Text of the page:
Good morning. This is the second hearing this Committee is holding on so-called "usual, customary, and reasonable" payment practices in the health insurance industry.
Last week, we heard from the New York Attorney General's office, which conducted a year-long investigation into these practices, and we heard from doctors and consumers.
Today we're going to hear from the insurance industry.
The Committee is pleased to welcome Mr. Andy Slavitt, CEO of Ingenix and Mr. Steven Hemsley, the CEO of UnitedHealth Group.
Before we go any further, I would like to personally thank both of these gentlemen for voluntarily appearing today to testify and answer our questions.
In the hearing last Thursday, we heard some very strong language. Our witness from the Consumer's Union, Mr. Chuck Bell, said that the way the insurance industry reimbursed consumers for out-of-network medical care was a "ripoff."
Ms. Linda Lacewell, from the New York Attorney General's office, said the insurance industry’s practices amounted to “a fraudulent and conflict-of-interest-ridden reimbursement scheme.”
In my own statement, I was a little more temperate. I called these practices "deceptive."
Because our witnesses today are probably going to take issue with these characterizations, I want to explain very clearly why I think what they did was deceptive.
Consumers and their health insurance companies have a contractual relationship. Consumers promise to pay a certain premium and, in return, the insurer promises to provide a certain level of health coverage.
As we learned last Thursday, more than 100 million Americans have paid for health insurance coverage that gives them the option of going outside of their provider networks for care.
Let’s be very clear about this. The insurers aren’t letting their policyholders see non-network doctors out of the goodness of their hearts. Consumers are paying for this option - through higher premiums and higher cost sharing.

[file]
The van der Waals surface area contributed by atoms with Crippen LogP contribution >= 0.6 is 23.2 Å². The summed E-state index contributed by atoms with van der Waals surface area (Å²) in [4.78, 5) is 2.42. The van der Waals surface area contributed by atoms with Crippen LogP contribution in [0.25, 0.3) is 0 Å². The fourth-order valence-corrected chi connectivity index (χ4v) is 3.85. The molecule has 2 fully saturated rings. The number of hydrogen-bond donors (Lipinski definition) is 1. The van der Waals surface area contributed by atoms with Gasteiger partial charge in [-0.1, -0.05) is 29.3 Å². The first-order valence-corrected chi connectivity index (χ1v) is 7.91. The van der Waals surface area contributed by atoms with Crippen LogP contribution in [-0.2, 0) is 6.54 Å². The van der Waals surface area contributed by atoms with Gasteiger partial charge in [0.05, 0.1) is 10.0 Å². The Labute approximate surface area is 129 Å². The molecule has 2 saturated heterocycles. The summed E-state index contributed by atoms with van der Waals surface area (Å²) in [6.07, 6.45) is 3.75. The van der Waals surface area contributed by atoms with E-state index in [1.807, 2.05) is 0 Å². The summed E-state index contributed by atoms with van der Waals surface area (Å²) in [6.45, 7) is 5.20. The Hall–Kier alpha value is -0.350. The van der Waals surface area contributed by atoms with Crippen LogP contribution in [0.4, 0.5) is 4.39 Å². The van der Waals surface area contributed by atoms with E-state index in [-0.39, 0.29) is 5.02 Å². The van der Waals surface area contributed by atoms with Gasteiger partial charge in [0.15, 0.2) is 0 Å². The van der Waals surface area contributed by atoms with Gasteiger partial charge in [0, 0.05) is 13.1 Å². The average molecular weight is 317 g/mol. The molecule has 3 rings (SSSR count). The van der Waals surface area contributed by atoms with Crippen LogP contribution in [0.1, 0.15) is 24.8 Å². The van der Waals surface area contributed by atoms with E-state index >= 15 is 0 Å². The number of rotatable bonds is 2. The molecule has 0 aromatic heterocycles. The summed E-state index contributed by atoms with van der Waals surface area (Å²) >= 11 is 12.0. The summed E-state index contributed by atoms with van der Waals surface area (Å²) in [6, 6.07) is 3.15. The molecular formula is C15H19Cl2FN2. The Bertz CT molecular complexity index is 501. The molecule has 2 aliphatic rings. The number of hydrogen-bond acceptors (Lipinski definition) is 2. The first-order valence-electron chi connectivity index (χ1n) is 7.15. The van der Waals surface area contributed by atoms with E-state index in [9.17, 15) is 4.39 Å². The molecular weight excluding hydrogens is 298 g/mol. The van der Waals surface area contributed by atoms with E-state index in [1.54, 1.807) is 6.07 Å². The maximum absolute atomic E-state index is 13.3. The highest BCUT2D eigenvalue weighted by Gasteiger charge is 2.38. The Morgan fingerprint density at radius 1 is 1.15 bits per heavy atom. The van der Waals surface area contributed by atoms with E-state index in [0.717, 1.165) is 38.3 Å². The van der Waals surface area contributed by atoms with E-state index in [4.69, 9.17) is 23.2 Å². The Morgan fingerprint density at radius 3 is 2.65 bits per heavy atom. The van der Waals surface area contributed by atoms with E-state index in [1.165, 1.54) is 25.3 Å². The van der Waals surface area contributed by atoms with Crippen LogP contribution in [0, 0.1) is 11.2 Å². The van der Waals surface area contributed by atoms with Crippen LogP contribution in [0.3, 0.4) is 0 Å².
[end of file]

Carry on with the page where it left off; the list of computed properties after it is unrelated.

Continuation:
There are many reasons American consumers decide to pay the extra money for health insurance with an out-of-network option. One New York consumer we heard from last week, Dr. Mary Jerome, said she paid extra for the “peace of mind” that she could get the best care available when she really needed it.
What we learned at our first hearing was that while consumers held up their side of the bargain, the insurers did not.
The insurance industry promised to base their out-of-network payments on what they call the “usual, customary, and reasonable” cost of medical care in a particular area.
Thanks to the New York investigation and other lawsuits, we now know that the insurance companies were not delivering what they promised.
In Erie County, New York, for example, insurance companies were reimbursing their policyholders for doctor visits at rates that were 15 to 25% below the local prevailing rates.
A federal judge recently concluded that the reasonable and customary data insurers used in New Jersey was 14.5% lower than the prevailing market rates.
Everywhere experts have looked at this data, they have found what statisticians call a “downward skew” in the numbers.
For ten years or even longer, this skewed data was used to stick consumers with billions of dollars that the insurance industry should have been paying.
The source of the skewed data was Mr. Slavitt’s company, Ingenix. Ingenix markets two “usual and customary” database products that every major payer in the health insurance industry used to calculate their reimbursement payments.
Ingenix is a wholly-owned subsidiary of Mr. Hemsley’s company, UnitedHealth Group. UnitedHealth not only owns Ingenix, but it also used the skewed Ingenix data to under-reimburse its own policyholders.
I am pleased that as a result of Attorney General Cuomo’s investigation, Ingenix and UnitedHealth have agreed to close down their database.
But I also think accountability is important. I think people deserve to know how these practices harmed them and who was responsible for them. That’s the goal of today’s hearing.
I now yield to the Ranking Member.